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Perfluorinated sulfonamides in indoor and outdoor air and indoor dust: occurrence, partitioning and human exposure.

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<mark>Journal publication date</mark>1/09/2005
<mark>Journal</mark>Environmental Science and Technology
Issue number17
Number of pages8
Pages (from-to)6599-6606
<mark>Original language</mark>English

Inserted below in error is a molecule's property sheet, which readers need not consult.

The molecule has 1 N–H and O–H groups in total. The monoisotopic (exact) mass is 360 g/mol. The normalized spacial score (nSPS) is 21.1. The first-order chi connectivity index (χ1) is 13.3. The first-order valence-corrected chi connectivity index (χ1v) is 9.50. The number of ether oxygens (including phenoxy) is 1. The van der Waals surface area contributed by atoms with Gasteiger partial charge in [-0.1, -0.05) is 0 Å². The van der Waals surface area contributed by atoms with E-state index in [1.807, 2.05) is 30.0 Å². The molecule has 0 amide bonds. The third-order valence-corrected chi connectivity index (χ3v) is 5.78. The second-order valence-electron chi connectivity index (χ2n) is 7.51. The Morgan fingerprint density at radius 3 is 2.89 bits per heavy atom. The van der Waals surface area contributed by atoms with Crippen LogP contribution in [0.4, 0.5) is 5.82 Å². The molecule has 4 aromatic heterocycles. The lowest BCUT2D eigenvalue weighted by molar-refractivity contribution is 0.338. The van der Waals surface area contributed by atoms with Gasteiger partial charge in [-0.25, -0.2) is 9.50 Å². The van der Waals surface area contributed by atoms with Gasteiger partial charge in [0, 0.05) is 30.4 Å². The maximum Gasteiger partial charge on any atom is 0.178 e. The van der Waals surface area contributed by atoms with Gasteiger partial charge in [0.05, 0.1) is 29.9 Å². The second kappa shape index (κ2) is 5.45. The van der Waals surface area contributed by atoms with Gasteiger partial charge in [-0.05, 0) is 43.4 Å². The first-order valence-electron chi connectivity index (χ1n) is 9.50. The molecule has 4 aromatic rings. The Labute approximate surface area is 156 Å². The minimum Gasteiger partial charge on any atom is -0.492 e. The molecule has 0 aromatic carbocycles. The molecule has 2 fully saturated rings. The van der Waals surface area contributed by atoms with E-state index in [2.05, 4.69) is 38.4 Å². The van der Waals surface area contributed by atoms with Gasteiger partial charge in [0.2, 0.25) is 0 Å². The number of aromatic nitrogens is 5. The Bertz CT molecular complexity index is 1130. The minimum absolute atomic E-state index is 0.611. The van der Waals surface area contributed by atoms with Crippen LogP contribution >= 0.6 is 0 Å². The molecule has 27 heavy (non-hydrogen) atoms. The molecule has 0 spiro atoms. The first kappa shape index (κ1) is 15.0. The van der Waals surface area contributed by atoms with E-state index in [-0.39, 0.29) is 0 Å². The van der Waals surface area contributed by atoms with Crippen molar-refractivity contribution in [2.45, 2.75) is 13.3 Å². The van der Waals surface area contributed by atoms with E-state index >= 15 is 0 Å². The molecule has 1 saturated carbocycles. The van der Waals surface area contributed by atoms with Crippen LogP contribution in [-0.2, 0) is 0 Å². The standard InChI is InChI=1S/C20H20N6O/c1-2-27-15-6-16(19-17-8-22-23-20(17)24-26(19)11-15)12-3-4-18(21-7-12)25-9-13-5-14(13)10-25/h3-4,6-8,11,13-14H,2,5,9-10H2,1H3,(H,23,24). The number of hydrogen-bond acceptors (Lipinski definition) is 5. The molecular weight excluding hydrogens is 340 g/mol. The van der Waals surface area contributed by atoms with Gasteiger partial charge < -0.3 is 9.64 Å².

Perfluorinated alkyl sulfonamides (PFASs) which are used in a variety of consumer products for surface protection were investigated through a comprehensive survey of indoor air, house dust, and outdoor air in the city of Ottawa, Canada. This study revealed new information regarding the occurrence and indoor air source strength of several PFASs including N-methylperfluorooctane sulfonamidoethanol (MeFOSE), N-ethylperfluorooctane sulfonamidoethanol (EtFOSE), N-ethylperfluorooctane sulfonamide (EtFOSA), and N-methylperfluorooctane sulfonamidethylacrylate (MeFOSEA). Passive air samplers consisting of polyurethane foam disks were calibrated and used to conduct the indoor and outdoor survey. Indoor air concentrations for MeFOSE and EtFOSE (1490 and 740 pg m-3, respectively) were about 10−20 times greater than outdoor concentrations, establishing indoor air as an important source to the outside environment. EtFOSA and MeFOSEA concentrations were lower in indoor air (40 and 29 pg m-3 respectively) and below detection in outdoor air samples. For indoor dust, highest concentrations were recorded for MeFOSE and EtFOSE with geometric mean concentrations of 110 and 120 ng g-1, while concentrations for EtFOSA and MeFOSEA were below detection and 7.9 ng g-1 respectively. MeFOSE and EtFOSE concentrations in house dust followed levels in indoor air. However, resolution of the coupled air and dust data (for the same homes) was not successful using existing KOA-based models for surface-air exchange. The partitioning to house dust was greatly underpredicted. The difficulties with existing models may be due to the high activity coefficient of PFASs in octanol and/or a situation where the dust is greatly oversaturated with respect to the air due to components of the dust being contaminated with PFASs. A human exposure assessment based on median air and dust concentrations revealed that human exposure through inhalation (100% absorption assumed) and dust ingestion were 40 and 20 ng d-1, respectively. However, for children the dust ingestion pathway was dominant and accounted for 44 ng d-1.